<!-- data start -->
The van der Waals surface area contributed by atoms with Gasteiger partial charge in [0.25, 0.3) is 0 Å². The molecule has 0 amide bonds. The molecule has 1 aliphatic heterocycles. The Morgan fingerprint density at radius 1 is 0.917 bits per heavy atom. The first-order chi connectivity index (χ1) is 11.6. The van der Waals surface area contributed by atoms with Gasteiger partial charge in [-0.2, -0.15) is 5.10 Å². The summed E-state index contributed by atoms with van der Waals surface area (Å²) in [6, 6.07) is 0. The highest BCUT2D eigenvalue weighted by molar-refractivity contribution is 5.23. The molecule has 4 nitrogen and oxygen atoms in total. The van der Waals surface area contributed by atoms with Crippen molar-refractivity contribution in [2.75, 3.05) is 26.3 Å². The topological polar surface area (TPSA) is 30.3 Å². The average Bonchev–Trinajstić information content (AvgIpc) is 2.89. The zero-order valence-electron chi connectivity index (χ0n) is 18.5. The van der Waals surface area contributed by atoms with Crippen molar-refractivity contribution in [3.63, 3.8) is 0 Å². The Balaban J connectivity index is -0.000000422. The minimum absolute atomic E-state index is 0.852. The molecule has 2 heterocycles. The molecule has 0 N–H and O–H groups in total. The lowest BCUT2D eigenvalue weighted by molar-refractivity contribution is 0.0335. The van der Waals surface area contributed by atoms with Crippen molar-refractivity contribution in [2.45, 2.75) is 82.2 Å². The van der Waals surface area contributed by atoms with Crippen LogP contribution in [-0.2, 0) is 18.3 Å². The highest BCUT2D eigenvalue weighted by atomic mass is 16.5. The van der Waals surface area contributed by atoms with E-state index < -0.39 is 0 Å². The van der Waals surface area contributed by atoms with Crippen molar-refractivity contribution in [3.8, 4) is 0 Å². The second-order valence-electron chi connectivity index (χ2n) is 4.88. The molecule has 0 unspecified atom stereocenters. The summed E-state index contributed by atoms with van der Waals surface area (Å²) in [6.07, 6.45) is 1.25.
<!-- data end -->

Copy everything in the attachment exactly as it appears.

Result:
The van der Waals surface area contributed by atoms with Gasteiger partial charge in [0.25, 0.3) is 0 Å². The molecule has 0 amide bonds. The molecule has 1 aliphatic heterocycles. The Morgan fingerprint density at radius 1 is 0.917 bits per heavy atom. The first-order chi connectivity index (χ1) is 11.6. The van der Waals surface area contributed by atoms with Gasteiger partial charge in [-0.2, -0.15) is 5.10 Å². The summed E-state index contributed by atoms with van der Waals surface area (Å²) in [6, 6.07) is 0. The highest BCUT2D eigenvalue weighted by molar-refractivity contribution is 5.23. The molecule has 4 nitrogen and oxygen atoms in total. The van der Waals surface area contributed by atoms with Crippen molar-refractivity contribution in [2.75, 3.05) is 26.3 Å². The topological polar surface area (TPSA) is 30.3 Å². The average Bonchev–Trinajstić information content (AvgIpc) is 2.89. The zero-order valence-electron chi connectivity index (χ0n) is 18.5. The van der Waals surface area contributed by atoms with Crippen molar-refractivity contribution in [3.63, 3.8) is 0 Å². The Balaban J connectivity index is -0.000000422. The minimum absolute atomic E-state index is 0.852. The molecule has 2 heterocycles. The molecule has 0 N–H and O–H groups in total. The lowest BCUT2D eigenvalue weighted by molar-refractivity contribution is 0.0335. The van der Waals surface area contributed by atoms with Crippen molar-refractivity contribution in [2.45, 2.75) is 82.2 Å². The van der Waals surface area contributed by atoms with Crippen LogP contribution in [-0.2, 0) is 18.3 Å². The highest BCUT2D eigenvalue weighted by atomic mass is 16.5. The van der Waals surface area contributed by atoms with E-state index < -0.39 is 0 Å². The van der Waals surface area contributed by atoms with Crippen molar-refractivity contribution in [3.8, 4) is 0 Å². The second-order valence-electron chi connectivity index (χ2n) is 4.88. The molecule has 0 unspecified atom stereocenters. The summed E-state index contributed by atoms with van der Waals surface area (Å²) in [6.07, 6.45) is 1.25.